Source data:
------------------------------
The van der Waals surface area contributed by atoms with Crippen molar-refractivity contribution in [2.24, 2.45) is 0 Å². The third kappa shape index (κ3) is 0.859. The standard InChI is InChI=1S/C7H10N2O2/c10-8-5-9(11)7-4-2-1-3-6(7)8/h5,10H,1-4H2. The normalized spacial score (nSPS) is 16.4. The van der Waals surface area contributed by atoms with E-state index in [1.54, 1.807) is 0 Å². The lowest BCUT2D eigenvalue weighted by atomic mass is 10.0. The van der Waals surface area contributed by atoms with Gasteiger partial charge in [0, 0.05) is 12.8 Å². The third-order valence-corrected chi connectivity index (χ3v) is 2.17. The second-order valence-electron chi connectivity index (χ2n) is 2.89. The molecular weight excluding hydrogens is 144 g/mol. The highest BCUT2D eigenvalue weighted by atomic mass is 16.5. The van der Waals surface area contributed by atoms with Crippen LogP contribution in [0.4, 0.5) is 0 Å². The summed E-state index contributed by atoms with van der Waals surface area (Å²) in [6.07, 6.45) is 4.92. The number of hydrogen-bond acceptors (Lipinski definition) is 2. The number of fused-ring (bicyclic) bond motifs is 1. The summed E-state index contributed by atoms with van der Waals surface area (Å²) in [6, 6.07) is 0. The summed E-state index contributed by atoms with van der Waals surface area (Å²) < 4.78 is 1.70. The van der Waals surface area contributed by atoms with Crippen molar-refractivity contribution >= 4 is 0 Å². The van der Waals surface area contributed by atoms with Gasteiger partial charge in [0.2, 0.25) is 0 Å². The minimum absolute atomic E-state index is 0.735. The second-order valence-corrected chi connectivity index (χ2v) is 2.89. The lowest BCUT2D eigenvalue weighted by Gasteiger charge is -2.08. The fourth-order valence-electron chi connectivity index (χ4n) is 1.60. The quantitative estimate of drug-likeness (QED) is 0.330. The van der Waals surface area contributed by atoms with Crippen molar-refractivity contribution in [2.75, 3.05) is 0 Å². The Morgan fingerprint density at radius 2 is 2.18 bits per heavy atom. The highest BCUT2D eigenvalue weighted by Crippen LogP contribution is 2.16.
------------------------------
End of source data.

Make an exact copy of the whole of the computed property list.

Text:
The van der Waals surface area contributed by atoms with Crippen molar-refractivity contribution in [2.24, 2.45) is 0 Å². The third kappa shape index (κ3) is 0.859. The standard InChI is InChI=1S/C7H10N2O2/c10-8-5-9(11)7-4-2-1-3-6(7)8/h5,10H,1-4H2. The normalized spacial score (nSPS) is 16.4. The van der Waals surface area contributed by atoms with E-state index in [1.54, 1.807) is 0 Å². The lowest BCUT2D eigenvalue weighted by atomic mass is 10.0. The van der Waals surface area contributed by atoms with Gasteiger partial charge in [0, 0.05) is 12.8 Å². The third-order valence-corrected chi connectivity index (χ3v) is 2.17. The second-order valence-electron chi connectivity index (χ2n) is 2.89. The molecular weight excluding hydrogens is 144 g/mol. The highest BCUT2D eigenvalue weighted by atomic mass is 16.5. The van der Waals surface area contributed by atoms with Crippen LogP contribution in [0.4, 0.5) is 0 Å². The summed E-state index contributed by atoms with van der Waals surface area (Å²) in [6.07, 6.45) is 4.92. The number of hydrogen-bond acceptors (Lipinski definition) is 2. The number of fused-ring (bicyclic) bond motifs is 1. The summed E-state index contributed by atoms with van der Waals surface area (Å²) in [6, 6.07) is 0. The summed E-state index contributed by atoms with van der Waals surface area (Å²) < 4.78 is 1.70. The van der Waals surface area contributed by atoms with Crippen molar-refractivity contribution >= 4 is 0 Å². The van der Waals surface area contributed by atoms with Gasteiger partial charge in [0.2, 0.25) is 0 Å². The minimum absolute atomic E-state index is 0.735. The second-order valence-corrected chi connectivity index (χ2v) is 2.89. The lowest BCUT2D eigenvalue weighted by Gasteiger charge is -2.08. The fourth-order valence-electron chi connectivity index (χ4n) is 1.60. The quantitative estimate of drug-likeness (QED) is 0.330. The van der Waals surface area contributed by atoms with Crippen molar-refractivity contribution in [2.75, 3.05) is 0 Å². The Morgan fingerprint density at radius 2 is 2.18 bits per heavy atom. The highest BCUT2D eigenvalue weighted by Crippen LogP contribution is 2.16.